How to Encourage Children in Their SchoolworkDonna R. Copeland, Ph.D., Clinical Psychologist
Parents: Do you wish your children would be more diligent with school work? Here are some tips for creating an optimal environment for study at home:
- Provide a special place that is pleasant for children to study and do homework. Is it well lighted? Are the chair and desk comfortable? Is it away from distractions such as radio, television, and family conversation? If you have a computer, does your child need some coaching about how to get the most out of it?
- Offer or agree to assist with homework. Provide only as much guidance as you feel children need, then ask them to go through it again and explain the steps to you to make sure they have fully understood.
- Discuss with your children the time of day that would be best to do homework, then encourage them to follow a consistent daily schedule. If they do not have homework assignments on a given day, provide other educational activities for the regular study period; for instance, reading a book for pleasure or going through educational computer programs or videos. This will reinforce a positive attitude toward learning and promote good study habits.
- To keep track of assignments, design an assignment sheet by class and day with your child, and keep the sheet in a designated place in the child’s school binder.
- Use incentives rather than punishment or nagging if children resist doing homework on a regular basis. Let them skip homework a time or two before intervening so they can experience natural consequences of behavior. Remember, an incentive can be anything that is acceptable to you and that is worthwhile to the child--hugs, praise, a walk in the park, television time, and telephone time often work well as incentives. (Also remember that an incentive is not a bribe, in that a bribe is tying to get someone to to something wrong. In this case, you are trying to get your child to do something right.)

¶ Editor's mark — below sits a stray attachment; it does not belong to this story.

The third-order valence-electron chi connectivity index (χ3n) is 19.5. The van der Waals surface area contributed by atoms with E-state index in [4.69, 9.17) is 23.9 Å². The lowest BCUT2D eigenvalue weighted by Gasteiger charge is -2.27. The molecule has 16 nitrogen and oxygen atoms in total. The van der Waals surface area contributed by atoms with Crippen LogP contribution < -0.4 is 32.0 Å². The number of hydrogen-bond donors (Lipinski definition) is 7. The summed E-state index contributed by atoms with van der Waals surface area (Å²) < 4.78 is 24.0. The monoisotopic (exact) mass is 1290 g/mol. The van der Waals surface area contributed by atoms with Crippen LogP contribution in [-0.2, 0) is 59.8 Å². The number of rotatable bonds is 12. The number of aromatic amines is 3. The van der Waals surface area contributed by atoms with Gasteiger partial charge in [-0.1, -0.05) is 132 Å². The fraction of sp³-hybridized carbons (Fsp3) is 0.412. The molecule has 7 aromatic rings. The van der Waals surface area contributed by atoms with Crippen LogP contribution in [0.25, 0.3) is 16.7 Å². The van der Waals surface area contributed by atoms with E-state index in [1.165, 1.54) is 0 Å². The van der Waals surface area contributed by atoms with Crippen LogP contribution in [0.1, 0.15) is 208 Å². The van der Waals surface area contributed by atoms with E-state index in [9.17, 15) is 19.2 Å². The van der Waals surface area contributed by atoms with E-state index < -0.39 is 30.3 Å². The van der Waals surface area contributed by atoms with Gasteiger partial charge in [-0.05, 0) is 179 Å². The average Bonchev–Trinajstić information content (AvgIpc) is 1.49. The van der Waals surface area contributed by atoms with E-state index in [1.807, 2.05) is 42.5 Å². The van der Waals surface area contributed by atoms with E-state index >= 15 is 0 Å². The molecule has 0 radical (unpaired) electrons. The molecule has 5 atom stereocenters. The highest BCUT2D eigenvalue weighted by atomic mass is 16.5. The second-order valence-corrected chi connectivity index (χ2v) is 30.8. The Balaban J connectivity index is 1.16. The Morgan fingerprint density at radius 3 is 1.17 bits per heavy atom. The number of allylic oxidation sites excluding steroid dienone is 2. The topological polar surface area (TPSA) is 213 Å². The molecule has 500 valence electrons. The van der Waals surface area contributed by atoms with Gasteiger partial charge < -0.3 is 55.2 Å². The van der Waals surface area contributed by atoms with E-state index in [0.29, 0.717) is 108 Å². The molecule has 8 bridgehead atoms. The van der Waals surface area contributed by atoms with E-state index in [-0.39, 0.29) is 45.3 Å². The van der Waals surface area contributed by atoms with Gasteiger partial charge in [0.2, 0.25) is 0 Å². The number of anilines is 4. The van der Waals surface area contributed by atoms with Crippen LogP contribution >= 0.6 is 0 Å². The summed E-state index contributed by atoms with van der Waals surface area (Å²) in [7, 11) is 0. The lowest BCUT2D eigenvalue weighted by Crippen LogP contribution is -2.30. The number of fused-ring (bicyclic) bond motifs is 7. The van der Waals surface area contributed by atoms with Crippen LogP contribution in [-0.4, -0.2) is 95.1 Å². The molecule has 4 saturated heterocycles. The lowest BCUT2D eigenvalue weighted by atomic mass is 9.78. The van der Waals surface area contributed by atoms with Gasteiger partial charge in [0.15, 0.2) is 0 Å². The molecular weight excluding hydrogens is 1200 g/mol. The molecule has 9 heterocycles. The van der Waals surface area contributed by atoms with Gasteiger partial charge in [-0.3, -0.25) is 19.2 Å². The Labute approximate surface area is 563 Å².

- Your children may be more willing to engage in homework if you spend some time either beforehand or afterwards letting them tell you about their day at school. Listen with interest, and provide support when appropriate. Most of the time it’s better to refrain from offering advice (which they probably don’t want), and instead, ask how they handled conflicts or problems they encountered.
- If you see them trying, acknowledge their efforts even when they are not entirely successful. If they need to improve, discuss strategies they could use to do better the next time.
- Make contact with your children’s teachers at the beginning of the school year, and participate in the parent-teacher organization at school. This will help you get to know them and give you a chance to let them know some of your values. If they are acquainted with you, they are more likely to keep you informed about your children’s progress and any difficulties they are encountering.
- Let your children know you value education and reading by letting them see you involved in newspapers or books, or watching educational channels on television, or getting information from the Internet. Discuss what you are learning with them as appropriate. Taking family trips to museums, libraries, and educational events (such as plays, movies, and concerts) can be another way of showing them that learning can be fun.
These guidelines will work for most children; but if they are not effective or your child continues to have learning or behavior problems, enlist the aid of a psychologist who is trained to evaluate and work with children on educational matters.